300 years ago, a tree — and a city — both took root
In spring 1718 — or thereabouts; estimating such things is a notoriously inexact science — an acorn dropped in an ancient forest in present-day City Park. Nearby and at about the same time, Jean-Baptiste, Sieur de Bienville, was sticking a figurative flag in the swampy soil, declaring the establishment of a settlement to be named New Orleans. Over the next 300 years, the city would grow to become one of the most unique and fascinating cities in America. That acorn would grow along with it, witnessing 300 years of colorful, sometimes heartbreaking history — dancing and duels, fellowship and floods, revelry and riots, weddings and wars. In the process it, and the countless other live oaks that have stood as gnarled but majestic pillars amid the South Louisiana landscape, would become moss-draped symbols of the region. From postcards to movie screens, the live oak has become as intertwined with the image of New Orleans as wrought iron or coffee with chicory — and twice as strong as either.
Like the city around it, that unofficial tricentennial oak that sprouted some 300 years ago continues to thrive in City Park, which today boasts the world’s largest collection of mature live oaks. To visit it, cross one of the two stone footbridges over the lagoon behind the Casino building in City Park (the building housing Morning Call). On the other side of the bridge, you’ll see a paved footpath. Just on the other side of the footpath, and roughly between the bridges, you’ll find our tree.
- The Southern live oak’s scientific name is Quercus virginiana. Its native range is from Virginia to Florida and along the Gulf Coast into Mexico.
- While technically not an evergreen, it comes close, with old leaves dropping around the same time new growth comes in — thus the “live” in its name.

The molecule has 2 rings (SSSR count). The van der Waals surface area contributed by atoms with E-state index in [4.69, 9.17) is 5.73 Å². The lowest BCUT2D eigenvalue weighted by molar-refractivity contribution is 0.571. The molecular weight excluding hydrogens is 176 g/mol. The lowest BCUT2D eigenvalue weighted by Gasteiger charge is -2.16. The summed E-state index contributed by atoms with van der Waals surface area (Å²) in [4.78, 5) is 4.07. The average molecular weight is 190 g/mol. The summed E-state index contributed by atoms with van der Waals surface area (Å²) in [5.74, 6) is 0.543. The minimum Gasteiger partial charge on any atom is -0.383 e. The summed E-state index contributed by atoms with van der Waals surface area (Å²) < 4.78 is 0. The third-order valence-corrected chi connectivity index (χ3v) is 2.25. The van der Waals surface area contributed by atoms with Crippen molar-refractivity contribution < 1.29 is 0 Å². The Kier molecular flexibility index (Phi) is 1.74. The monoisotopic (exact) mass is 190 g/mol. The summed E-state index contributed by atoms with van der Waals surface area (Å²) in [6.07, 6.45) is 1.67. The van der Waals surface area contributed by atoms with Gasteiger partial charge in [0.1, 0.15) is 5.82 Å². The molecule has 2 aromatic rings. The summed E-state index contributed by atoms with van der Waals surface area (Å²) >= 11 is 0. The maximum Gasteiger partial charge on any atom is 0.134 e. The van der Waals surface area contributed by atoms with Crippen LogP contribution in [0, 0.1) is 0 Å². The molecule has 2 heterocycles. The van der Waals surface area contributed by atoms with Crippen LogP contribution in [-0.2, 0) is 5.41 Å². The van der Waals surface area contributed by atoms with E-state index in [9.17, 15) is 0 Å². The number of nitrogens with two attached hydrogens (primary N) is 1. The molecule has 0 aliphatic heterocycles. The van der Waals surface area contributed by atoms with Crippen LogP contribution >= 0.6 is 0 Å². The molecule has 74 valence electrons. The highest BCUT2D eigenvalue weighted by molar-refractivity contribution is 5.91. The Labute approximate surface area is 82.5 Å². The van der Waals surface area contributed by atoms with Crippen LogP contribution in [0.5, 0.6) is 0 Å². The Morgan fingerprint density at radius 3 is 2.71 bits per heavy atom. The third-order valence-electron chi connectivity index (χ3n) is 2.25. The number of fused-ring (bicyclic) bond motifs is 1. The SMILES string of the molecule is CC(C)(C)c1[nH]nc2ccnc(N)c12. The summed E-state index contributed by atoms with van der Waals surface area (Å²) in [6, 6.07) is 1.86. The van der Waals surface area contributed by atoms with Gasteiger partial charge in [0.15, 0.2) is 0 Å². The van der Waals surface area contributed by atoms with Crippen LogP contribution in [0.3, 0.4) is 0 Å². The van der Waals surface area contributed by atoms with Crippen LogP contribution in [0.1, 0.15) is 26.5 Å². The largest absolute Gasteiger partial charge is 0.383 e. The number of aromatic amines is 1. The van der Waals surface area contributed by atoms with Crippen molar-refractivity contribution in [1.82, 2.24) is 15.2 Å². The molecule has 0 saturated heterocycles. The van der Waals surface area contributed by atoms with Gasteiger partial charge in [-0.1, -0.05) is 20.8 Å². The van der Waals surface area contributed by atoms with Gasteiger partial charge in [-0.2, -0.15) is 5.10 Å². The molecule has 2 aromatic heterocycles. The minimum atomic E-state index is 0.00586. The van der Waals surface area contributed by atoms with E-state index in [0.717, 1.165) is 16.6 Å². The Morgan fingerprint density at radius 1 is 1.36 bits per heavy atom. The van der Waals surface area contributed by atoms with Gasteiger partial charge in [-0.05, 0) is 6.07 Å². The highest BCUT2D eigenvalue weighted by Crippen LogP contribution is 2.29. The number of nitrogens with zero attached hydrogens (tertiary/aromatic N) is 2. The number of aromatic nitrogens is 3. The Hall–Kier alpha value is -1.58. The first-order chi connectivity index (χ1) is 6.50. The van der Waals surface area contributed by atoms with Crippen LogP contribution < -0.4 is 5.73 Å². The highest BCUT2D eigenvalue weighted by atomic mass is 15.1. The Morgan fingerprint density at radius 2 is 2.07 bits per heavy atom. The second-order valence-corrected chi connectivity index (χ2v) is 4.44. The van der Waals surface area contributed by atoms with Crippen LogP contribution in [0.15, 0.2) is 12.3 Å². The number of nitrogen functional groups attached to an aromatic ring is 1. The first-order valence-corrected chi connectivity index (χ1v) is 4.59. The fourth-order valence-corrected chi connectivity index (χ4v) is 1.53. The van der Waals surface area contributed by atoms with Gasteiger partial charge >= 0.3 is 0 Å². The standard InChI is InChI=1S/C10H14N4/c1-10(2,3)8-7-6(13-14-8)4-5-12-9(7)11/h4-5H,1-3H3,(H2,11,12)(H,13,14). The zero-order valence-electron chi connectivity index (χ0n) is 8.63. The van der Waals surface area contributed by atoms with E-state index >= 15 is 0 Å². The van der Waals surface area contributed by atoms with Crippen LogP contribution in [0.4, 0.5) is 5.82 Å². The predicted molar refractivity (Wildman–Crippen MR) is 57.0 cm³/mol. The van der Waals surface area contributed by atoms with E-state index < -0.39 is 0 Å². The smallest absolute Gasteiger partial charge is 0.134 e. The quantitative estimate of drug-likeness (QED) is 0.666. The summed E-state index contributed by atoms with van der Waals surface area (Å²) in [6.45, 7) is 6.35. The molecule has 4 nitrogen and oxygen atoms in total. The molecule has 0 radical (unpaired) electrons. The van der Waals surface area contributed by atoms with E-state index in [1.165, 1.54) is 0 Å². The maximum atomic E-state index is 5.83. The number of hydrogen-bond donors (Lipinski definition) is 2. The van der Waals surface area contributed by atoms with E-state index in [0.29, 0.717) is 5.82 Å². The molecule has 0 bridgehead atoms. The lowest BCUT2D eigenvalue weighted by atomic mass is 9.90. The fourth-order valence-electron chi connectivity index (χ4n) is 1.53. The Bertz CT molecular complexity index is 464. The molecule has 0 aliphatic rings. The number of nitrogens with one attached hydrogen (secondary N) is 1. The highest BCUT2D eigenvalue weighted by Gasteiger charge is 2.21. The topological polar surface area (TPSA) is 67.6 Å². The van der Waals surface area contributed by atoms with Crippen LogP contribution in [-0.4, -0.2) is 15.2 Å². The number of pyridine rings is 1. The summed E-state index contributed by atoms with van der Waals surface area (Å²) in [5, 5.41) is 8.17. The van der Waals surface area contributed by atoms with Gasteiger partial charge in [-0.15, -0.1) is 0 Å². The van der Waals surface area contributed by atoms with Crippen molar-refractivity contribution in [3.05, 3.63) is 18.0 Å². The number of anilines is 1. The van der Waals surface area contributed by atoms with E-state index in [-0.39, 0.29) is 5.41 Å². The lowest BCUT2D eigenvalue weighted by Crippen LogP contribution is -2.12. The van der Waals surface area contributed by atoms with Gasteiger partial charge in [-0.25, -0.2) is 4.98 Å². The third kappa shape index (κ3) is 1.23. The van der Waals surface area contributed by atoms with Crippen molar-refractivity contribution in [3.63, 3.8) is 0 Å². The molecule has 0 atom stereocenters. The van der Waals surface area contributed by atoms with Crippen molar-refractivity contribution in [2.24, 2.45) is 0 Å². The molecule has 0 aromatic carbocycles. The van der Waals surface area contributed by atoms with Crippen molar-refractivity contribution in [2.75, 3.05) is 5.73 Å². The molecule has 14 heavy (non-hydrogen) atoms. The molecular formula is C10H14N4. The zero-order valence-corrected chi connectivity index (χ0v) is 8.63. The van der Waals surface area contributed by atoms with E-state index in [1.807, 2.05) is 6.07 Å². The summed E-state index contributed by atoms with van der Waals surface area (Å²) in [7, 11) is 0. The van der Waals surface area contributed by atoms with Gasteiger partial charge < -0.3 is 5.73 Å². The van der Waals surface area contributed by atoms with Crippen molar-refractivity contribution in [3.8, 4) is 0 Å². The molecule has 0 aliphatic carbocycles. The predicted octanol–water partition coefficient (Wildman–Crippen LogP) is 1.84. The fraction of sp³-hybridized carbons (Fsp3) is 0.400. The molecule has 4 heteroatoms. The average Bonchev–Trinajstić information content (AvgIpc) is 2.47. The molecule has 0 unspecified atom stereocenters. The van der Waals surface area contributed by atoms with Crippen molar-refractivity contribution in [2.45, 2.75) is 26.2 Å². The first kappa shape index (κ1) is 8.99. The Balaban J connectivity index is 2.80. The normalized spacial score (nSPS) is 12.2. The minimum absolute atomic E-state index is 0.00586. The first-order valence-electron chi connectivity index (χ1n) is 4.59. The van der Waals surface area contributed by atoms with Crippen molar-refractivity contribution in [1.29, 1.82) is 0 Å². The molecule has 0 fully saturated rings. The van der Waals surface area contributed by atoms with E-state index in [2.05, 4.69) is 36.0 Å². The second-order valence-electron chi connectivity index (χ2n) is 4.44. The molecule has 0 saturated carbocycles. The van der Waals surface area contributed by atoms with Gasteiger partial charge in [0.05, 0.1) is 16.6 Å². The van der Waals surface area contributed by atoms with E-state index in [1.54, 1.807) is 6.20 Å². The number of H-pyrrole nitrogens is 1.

- The Live Oak Society is a Louisiana-based organization founded to “promote the culture, distribution, preservation and appreciation of the live oak tree.” Per society bylaws, only one human member is allowed, tasked with recording and registering its member trees. Currently, 8,529 live oaks in 14 states are on the registry.
- To qualify for membership in the Live Oak Society, a tree must have a girth of at least 8 feet, with those measuring 16 feet or more recognized as centenarian.
- The “president” of the Live Oak Society is the Seven Sisters Oak in Mandeville, which — measuring just short of 39 feet in girth and reaching a height of 68 feet — is the largest certified Southern live oak on record. It has been estimated to be more than 1,200 years old.
- Dating oaks is largely guesswork. “My age is a teasing thought,” read a story published in The Daily Picayune in 1937, ostensibly quoting a live oak. “It does not seem to be practical to bore into the heart of my mystery — and determine the number of annual rings that have been created in my growth. I could not survive a laparotomy.”
- While the picturesque, moss-draped live oak is closely associated with New Orleans, it isn’t the state’s official tree. That distinction goes to the bald cypress (Taxodium distichum).
- In the 1860 edition of his “Leaves of Grass,” Walt Whitman wrote a poem titled “I Saw in Louisiana a Live-Oak Growing.”
For the past 12 months, we’ve had the honor of traveling with you on a journey through New Orleans’ three centuries of rich history, using as our time machine a series of 300 stories about the events — selected with your help — that connect and inspire us as a community. Today brings the 300th event in the series, and we found it only fitting to end by focusing on the mighty oak. Not only is Quercus virginiana — the Southern live oak — an iconic part of our landscape, but it is also an apt metaphor for the city itself: strong, tangled, beautiful, resolute. Also like the city, our “tricentennial oak,” which was selected with the help of City Park officials, has stood as a silent sentinel through one city’s incredible journey. For 300 years they have stood, this city and this oak. Here’s to the next 300.